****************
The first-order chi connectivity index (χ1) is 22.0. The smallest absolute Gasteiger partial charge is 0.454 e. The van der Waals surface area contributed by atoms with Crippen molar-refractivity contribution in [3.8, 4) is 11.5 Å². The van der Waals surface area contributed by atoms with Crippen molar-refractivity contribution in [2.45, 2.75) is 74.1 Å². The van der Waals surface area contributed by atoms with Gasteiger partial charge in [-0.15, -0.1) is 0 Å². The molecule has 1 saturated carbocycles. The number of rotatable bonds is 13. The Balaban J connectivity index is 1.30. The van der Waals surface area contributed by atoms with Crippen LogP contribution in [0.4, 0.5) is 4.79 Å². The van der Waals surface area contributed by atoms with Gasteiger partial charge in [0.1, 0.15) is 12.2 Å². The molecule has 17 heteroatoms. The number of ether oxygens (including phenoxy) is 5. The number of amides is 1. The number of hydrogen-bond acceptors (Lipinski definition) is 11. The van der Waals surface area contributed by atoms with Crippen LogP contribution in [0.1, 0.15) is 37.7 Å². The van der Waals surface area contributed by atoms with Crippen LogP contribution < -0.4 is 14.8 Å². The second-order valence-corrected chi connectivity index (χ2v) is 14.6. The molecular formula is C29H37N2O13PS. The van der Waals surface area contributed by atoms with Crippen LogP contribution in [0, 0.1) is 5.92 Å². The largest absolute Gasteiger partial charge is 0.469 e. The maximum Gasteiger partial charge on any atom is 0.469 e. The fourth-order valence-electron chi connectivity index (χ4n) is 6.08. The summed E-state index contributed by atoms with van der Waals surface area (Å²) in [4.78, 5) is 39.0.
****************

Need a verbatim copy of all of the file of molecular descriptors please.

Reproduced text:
The first-order chi connectivity index (χ1) is 22.0. The smallest absolute Gasteiger partial charge is 0.454 e. The van der Waals surface area contributed by atoms with Crippen molar-refractivity contribution in [3.8, 4) is 11.5 Å². The van der Waals surface area contributed by atoms with Crippen molar-refractivity contribution in [2.45, 2.75) is 74.1 Å². The van der Waals surface area contributed by atoms with Gasteiger partial charge in [-0.15, -0.1) is 0 Å². The molecule has 1 saturated carbocycles. The number of rotatable bonds is 13. The Balaban J connectivity index is 1.30. The van der Waals surface area contributed by atoms with Crippen LogP contribution in [0.4, 0.5) is 4.79 Å². The van der Waals surface area contributed by atoms with Gasteiger partial charge in [0.1, 0.15) is 12.2 Å². The molecule has 17 heteroatoms. The number of ether oxygens (including phenoxy) is 5. The number of amides is 1. The number of hydrogen-bond acceptors (Lipinski definition) is 11. The van der Waals surface area contributed by atoms with Crippen LogP contribution in [0.1, 0.15) is 37.7 Å². The van der Waals surface area contributed by atoms with Crippen LogP contribution < -0.4 is 14.8 Å². The second-order valence-corrected chi connectivity index (χ2v) is 14.6. The molecular formula is C29H37N2O13PS. The van der Waals surface area contributed by atoms with Crippen LogP contribution in [0, 0.1) is 5.92 Å². The largest absolute Gasteiger partial charge is 0.469 e. The maximum Gasteiger partial charge on any atom is 0.469 e. The fourth-order valence-electron chi connectivity index (χ4n) is 6.08. The summed E-state index contributed by atoms with van der Waals surface area (Å²) in [4.78, 5) is 39.0.